Jumping the gun.

When Large Albacore rang me up and asked if I was free to fish the Yakima on President’s Day, I felt something was amiss– something didn’t feel quite right about going trout fishing. It’s February, and it has been cold: fishing isn’t usually real productive this time of year to begin with, and frankly neither Albacore nor I feel much love from this river even when it’s in prime season. But I’d fished the Yakima twice by this same time last year, so maybe I was making too much of a hunch. Besides, when a buddy whom you don’t get to see as often as you like calls you up to go fishing, you gladly answer that call. Even if a little voice inside your head is telling you that  fishing probably won’t be very good. Clarification: fishing is always good; catching not always so much. Especially on the Yakima River. For me.

The weather had been clear and cold all week. A system was set to move in from the coast during the day but the incoming weather was moving slowly, and clear skies followed me east to Ellensburg where I met up with Albacore. Because his raft was still in winter storage we would be on foot, which is not usually how I fish the Yakima. However, being a sunny optimist and one who always sees the glass as being half full, I acknowledged that the exercise would be good for the atrophied leg muscles of winter.

We stopped at our first location to explore some water that neither of us had fished on foot before. The river was running much higher than it normally does for this time of year, which was odd.  After all, there had been no precipitation in over a week, and it had been very cold so there was no meltoff.  So why the high flows?  More interestingly, the water was quite clear, and tinged an odd color of green.  Odd for this river, that is.  The water was colored the hue of typical west side rivers: steelhead green, as it were. I’d have preferred to have been fishing for steelhead in these green-tinted rivers if it weren’t for the fact that these green tinted rivers had been closed early due to low returns of wild steelhead. I didn’t then nor do I at this time understand why the Yakima was so high, yet so clear at the same time. And why it was so green is a mystery to me. Oh well, it was green. And it was high and fast.  We all know what that does to a fly that must get down deep to where the semi-comatose trouts are hiding in the dead of winter: it makes things difficult.

Albacore strung up his rod with a Pat’s Stone and a San Juan Worm dropper, fishing dirty under an indicator. I opted to start the day by swinging a size 18 bead-headed soft hackle nymph. This has been a reliable somewhat effective pattern and method of fishing for me on this river so I thought, “Why not start out the year right?” I hadn’t been on the Yakima since October: long enough ago for the self esteem wounds of the last few outings to heal over with emotional scar tissue. I was starting fresh, with a renewed sense of confidence. That confidence didn’t last long.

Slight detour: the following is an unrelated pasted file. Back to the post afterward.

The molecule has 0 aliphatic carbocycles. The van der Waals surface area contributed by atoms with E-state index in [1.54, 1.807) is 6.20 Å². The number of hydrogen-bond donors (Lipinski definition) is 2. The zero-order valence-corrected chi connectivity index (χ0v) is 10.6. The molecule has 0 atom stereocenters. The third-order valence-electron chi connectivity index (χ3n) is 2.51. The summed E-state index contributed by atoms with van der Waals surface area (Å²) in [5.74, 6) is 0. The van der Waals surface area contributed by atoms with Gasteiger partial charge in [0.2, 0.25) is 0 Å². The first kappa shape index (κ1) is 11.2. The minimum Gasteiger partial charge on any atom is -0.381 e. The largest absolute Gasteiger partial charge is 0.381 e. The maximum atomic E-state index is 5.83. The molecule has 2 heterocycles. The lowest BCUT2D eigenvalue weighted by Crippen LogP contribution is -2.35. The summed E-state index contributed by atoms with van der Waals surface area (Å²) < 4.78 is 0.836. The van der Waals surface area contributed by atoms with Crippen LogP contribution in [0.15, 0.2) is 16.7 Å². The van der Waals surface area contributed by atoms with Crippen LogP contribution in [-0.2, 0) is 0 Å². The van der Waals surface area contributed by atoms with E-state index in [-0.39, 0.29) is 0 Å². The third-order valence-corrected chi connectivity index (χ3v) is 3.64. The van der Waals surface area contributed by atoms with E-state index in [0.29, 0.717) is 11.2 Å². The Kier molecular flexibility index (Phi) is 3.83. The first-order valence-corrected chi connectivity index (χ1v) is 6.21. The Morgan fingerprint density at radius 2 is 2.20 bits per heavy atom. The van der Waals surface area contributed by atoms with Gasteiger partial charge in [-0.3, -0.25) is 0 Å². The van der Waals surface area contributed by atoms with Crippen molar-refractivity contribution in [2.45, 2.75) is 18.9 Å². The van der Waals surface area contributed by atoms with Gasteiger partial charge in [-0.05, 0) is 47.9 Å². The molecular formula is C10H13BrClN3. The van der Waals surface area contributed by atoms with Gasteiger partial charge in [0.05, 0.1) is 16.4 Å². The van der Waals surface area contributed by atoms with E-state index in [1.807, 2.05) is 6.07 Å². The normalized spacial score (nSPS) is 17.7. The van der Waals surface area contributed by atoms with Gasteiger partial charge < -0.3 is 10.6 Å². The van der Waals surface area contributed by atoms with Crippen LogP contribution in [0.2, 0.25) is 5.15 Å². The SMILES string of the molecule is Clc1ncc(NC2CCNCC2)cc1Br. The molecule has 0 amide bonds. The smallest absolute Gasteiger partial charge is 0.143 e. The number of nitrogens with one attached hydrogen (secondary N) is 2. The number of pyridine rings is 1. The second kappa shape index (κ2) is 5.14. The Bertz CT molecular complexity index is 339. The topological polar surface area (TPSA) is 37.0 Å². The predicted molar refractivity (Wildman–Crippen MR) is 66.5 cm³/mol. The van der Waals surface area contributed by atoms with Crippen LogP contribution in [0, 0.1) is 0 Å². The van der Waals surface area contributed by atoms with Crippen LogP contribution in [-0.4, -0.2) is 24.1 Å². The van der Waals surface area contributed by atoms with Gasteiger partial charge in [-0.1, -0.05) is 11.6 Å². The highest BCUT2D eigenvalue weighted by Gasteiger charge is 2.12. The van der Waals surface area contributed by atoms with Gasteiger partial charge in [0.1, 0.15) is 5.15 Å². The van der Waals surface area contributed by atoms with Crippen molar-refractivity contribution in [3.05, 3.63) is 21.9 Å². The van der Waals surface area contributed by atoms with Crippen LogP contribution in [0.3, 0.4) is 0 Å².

We fished a couple of distinctly different areas during the day: far enough apart to resemble entirely different rivers. But the vastly different waters of the same river had something in common: a lack of fish.  Neither of us had a bump. Not even so much as a tug from the tiny lips of a whitefish, which is remarkable given Albacore’s prowess at hooking those native dandies. We walked, waded, and explored. We paused for lunch on the tail gait of Albacore’s truck, providing me an opportunity to properly admire his new tires, which he readily admitted were long overdue. His truck really should have been re-shod before winter formally set in, which was made evident on our last trip into a raging snowstorm several months earlier. We bitched about the state of the economy, groused about the Pebble Mine, and agreed on what was wrong with young people today. Just to make sure that we aren’t perceived as a couple of middle-aged curmudgeons, it should be noted that we also took ample time to laugh about the simpler things in life. On more than a couple occasions we brought up the matter of the green water.